10/05/2010 01:29 pm ET | Updated Nov 17, 2011

Surgery, Identity and the Body

Michael Jackson at 50 looked quite different from the way he appeared in his teens and 20s. Most of us expect the usual age-related changes that alter our bodies over the years, but for Mr. Jackson, there was another explanation. He underwent a series of elective surgeries in order to change his looks. Many people were repulsed by this surgical quest for an altered appearance. Others, including Mr. Jackson, denied that there might be psychological struggles that drove him to rework his face so dramatically.

In my new book, "The Naked Lady Who Stood On Her Head: A Psychiatrist's Stories of His Most Bizarre Cases," I describe an unusual case I call "Take My Hand, Please." A young carpenter kept injuring his left hand. His estranged wife told me about a "one-armed man costume" he'd been wearing since Halloween. When he finally admitted that his arm felt foreign to his body and that he had a table saw at home in the basement, I had to hospitalize him. Eventually, he told his wife about his secret desire to be an amputee, and she actually felt closer to him because he was finally being honest with her. Psychotherapy and medication helped him feel more comfortable with his body as it was, and their marriage improved.

My patient suffered from an extremely rare condition called Body Integrity Identity Disorder (BIID). Patients suffering from BIID believe their bodies don't match the image of themselves they have in their minds. They may feel their unwanted limb is not necessarily ugly, but it makes them incomplete or disabled. They're often jealous of actual amputees and experience such shame about their feelings that they rarely discuss them. They are not suicidal, but just want the limb gone, so they seek out surgeons for elective amputation. Occasionally BIID victims will damage the unwanted limb to the extent that it requires amputation. In one reported case, a man rigged his car with automatic hand controls and then froze his unwanted legs in dry ice until they were unsalvageable. He then calmly drove himself to the hospital where his legs had to be amputated.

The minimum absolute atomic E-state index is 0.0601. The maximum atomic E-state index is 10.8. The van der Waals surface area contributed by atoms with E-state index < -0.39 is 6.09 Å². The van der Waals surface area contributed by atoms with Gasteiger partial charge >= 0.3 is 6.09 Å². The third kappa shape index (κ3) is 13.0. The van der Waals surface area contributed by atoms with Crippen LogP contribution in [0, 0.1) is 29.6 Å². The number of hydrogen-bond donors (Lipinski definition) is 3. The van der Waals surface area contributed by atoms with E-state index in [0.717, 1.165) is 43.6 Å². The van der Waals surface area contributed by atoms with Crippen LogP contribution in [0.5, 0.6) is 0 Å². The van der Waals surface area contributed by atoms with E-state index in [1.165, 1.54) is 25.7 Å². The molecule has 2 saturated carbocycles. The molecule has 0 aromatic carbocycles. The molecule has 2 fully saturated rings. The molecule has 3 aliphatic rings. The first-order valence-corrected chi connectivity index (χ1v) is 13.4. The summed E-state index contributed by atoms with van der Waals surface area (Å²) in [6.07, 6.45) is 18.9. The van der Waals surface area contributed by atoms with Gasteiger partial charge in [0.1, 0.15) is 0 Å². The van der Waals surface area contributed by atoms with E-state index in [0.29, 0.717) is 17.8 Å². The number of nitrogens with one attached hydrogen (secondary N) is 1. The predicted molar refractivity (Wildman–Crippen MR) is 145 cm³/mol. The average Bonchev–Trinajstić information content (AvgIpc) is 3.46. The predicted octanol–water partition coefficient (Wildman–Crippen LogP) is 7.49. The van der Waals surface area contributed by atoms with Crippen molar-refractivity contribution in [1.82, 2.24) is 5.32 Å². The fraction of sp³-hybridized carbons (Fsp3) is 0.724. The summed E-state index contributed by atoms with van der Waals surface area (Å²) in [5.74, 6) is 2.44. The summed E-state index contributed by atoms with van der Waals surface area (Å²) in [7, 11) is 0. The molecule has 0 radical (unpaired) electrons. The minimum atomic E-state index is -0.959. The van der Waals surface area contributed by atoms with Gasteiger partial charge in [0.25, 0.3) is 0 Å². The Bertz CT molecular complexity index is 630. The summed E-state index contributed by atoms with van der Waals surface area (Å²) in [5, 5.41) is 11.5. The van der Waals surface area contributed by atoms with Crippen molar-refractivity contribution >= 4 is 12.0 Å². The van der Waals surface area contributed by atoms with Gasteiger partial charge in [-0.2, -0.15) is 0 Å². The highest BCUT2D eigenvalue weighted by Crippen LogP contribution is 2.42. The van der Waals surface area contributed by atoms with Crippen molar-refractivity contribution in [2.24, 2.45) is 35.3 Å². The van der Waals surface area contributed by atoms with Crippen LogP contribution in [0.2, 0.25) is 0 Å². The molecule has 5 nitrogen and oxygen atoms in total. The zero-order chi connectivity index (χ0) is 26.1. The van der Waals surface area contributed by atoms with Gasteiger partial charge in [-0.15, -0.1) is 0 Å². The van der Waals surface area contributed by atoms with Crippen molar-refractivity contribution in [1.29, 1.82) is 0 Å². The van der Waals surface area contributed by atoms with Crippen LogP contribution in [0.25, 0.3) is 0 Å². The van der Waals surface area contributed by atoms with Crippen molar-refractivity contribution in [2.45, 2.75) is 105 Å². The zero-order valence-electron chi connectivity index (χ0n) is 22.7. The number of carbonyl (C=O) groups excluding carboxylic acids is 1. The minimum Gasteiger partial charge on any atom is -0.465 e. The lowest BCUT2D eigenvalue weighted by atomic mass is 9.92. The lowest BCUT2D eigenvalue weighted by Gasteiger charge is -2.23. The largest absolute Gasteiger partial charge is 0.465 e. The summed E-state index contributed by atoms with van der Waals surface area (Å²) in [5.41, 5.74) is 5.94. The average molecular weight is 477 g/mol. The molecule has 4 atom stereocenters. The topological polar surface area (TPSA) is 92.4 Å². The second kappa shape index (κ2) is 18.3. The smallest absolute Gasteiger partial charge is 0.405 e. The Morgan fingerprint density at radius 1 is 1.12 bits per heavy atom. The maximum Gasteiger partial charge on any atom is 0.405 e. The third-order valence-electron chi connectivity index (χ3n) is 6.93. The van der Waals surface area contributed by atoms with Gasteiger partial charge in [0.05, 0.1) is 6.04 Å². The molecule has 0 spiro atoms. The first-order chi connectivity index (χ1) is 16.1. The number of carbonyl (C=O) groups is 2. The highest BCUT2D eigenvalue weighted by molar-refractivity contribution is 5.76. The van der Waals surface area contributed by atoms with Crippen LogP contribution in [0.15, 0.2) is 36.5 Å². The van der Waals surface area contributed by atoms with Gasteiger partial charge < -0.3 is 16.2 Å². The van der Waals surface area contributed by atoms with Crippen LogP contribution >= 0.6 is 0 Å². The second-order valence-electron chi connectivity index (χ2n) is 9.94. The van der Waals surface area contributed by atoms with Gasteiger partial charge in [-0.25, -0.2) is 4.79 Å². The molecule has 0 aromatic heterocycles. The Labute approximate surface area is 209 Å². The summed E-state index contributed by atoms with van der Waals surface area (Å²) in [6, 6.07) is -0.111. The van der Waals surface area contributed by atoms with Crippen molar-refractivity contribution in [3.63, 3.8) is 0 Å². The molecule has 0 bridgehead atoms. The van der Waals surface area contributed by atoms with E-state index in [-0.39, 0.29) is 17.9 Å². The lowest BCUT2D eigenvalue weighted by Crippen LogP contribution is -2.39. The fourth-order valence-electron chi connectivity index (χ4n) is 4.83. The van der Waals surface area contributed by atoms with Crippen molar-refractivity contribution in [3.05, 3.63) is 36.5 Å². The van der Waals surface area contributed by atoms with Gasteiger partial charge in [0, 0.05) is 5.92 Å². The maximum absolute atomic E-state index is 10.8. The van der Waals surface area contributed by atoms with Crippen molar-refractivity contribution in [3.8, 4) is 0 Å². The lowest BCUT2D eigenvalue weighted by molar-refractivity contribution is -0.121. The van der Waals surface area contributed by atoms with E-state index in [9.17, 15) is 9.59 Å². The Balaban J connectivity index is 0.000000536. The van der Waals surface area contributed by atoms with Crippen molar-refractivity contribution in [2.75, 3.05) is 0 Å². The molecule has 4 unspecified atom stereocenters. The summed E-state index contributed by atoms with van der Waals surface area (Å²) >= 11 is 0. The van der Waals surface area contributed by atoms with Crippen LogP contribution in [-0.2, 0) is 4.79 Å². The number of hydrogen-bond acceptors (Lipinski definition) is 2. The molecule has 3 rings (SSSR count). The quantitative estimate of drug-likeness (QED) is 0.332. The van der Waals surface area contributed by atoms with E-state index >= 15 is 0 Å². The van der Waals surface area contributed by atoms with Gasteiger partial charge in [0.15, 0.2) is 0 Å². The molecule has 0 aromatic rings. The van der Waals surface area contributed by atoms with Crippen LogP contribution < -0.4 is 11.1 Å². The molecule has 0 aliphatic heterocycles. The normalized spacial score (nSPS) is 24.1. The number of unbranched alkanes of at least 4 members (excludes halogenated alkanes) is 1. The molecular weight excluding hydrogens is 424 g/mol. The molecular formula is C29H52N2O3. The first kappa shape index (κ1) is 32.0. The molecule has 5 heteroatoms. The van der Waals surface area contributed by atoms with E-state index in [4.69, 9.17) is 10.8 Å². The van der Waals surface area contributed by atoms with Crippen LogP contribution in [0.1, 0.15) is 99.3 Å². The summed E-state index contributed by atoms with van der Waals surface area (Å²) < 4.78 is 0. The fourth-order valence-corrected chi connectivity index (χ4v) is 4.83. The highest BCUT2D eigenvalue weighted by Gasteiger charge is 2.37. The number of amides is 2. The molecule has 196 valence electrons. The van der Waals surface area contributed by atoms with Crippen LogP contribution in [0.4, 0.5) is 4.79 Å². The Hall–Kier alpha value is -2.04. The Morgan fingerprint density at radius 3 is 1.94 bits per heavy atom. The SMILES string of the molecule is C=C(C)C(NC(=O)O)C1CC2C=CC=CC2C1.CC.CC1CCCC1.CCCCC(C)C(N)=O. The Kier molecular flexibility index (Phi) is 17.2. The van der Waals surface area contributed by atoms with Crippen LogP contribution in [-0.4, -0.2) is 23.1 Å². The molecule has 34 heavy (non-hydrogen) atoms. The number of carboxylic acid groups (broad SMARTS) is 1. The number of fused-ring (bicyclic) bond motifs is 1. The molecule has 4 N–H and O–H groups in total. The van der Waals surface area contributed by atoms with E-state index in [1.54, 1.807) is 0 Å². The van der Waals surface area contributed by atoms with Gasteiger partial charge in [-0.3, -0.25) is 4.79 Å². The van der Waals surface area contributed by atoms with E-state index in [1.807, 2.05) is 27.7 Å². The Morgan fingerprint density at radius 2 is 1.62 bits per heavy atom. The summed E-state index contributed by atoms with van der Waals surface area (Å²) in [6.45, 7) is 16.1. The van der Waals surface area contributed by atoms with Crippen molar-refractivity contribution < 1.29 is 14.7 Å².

Many of us have had mild feelings of discomfort about our bodies from time to time, whether it's a bad hair day, a few extra pounds we're trying to lose, or perhaps some forehead wrinkles we'd like to smooth out. Scanning the ads and story photos in any magazine like Vogue or Elle makes many people feel like altering their bodies to look better, at least for a moment. That's generally a normal, everyday experience.

But for most BIID victims, the wish for self-mutilation begins in childhood or adolescence. Some experts think the condition results from a brain disorder that somehow disrupts body image, but a specific cause has not been pinpointed. Treatment involves both psychotherapy and medication, and though the patient may continue to have thoughts of removing their extremity, they can be helped to improve their quality of life and find ways to function reasonably well with their unwanted body part. Antidepressants can reduce the obsessive thoughts, and an important aspect of therapy is helping the patient reveal their secret to people in their lives who can offer support.

Multiple elective procedures in the pursuit of beauty or a wish to have a limb cut off to feel whole again are not normal. Michael Jackson's serial plastic surgeries and quest for external beauty clearly differed from my patient's desire for a single surgery to make him feel better about himself. However, multiple-surgery seekers and BIID patients both aim to improve a feeling about themselves -- they are pursuing a surgical treatment for a psychological state. These are unusual cases, but at what point do we define surgical intervention for physical alteration extreme? Are five procedures too many? What about four or three? Or is it the extent of the procedure the defining variable? Is a tummy tuck too much? How about an eyelift? What do you think?